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DuPree, Bryant debate on TV tonight

 

Emily Wagster Pettus, The Associated Press

 

JACKSON -- Mississippi voters get a chance Friday night to see the two candidates for governor in a televised debate. 

 

To watch it live, people will have to choose between state politics and high school football. 

 

The one-hour debate between Republican Phil Bryant and Democrat Johnny DuPree begins at 7 p.m. Friday -- the same time as many high school games. 

 

The debate is being held at the Mississippi College School of Law in downtown Jackson. It will be televised on WTVA. 

 

This is the only time DuPree and Bryant will debate since they won the party nominations in August. 

 

They're the only two gubernatorial candidates remaining in the Nov. 8 general election because an independent dropped out and the state Election Commission removed a Reform Party candidate because he's seeking another office.  

 

Bryant, the first-term lieutenant governor, has spent nearly $4.2 million in the governor's race this year, and has $928,670 cash on hand.  

 

DuPree, the third-term mayor of Hattiesburg, has spent $610,830 and has $235,703 on hand.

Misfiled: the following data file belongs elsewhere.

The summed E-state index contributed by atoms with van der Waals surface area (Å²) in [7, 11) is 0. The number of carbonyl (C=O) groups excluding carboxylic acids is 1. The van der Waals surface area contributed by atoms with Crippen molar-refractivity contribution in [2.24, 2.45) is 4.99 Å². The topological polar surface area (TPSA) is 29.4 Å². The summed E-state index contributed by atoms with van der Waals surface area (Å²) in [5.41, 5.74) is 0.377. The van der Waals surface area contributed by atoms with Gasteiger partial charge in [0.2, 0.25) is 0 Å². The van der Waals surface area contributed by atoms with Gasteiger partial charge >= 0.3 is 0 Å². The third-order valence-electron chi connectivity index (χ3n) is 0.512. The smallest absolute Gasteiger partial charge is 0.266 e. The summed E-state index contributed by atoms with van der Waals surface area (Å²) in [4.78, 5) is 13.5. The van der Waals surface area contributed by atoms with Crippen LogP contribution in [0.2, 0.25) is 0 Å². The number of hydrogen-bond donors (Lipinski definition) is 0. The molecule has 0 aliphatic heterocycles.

They're competing to succeed Republican Gov. Haley Barbour, who is limited to two terms. 

 

The debate is sponsored by a retirees' group, AARP Mississippi, and is expected to feature questions about issues affecting people 50 and older. 

 

The Mississippi Public Employees Retirement System has been frequently discussed the past several months. Barbour appointed a commission, led by Republican Mayor George Schloegel of Gulfport, to study PERS and recommend ways to protect the system's financial stability. 

 

The study commission can't make changes to PERS; only legislators can do that. 

 

Lawmakers say they've received calls from retirees and current government workers concerned about the annual cost-of-living adjustments that are commonly called the "13th check" because they're made in lump-sum payments at the end of each year.  

 

DuPree's website says: "Johnny DuPree believes that Mississippi should honor the compact it has made with its employees to provide retirement benefits at a specific level. That includes protection of the cost of living adjustment, also known as the '13th check' .... DuPree believes that all current employees and current retirees should be guaranteed the benefits they were promised and that any future changes should not affect their plans." 

 

Bryant said in a statement last week: "We have an agreement between current retirees and current employees that represent a contract that should not be broken. I will not support any plan to eliminate the 13th check or change the benefits current retirees and current employees have through PERS." 

 

 

 

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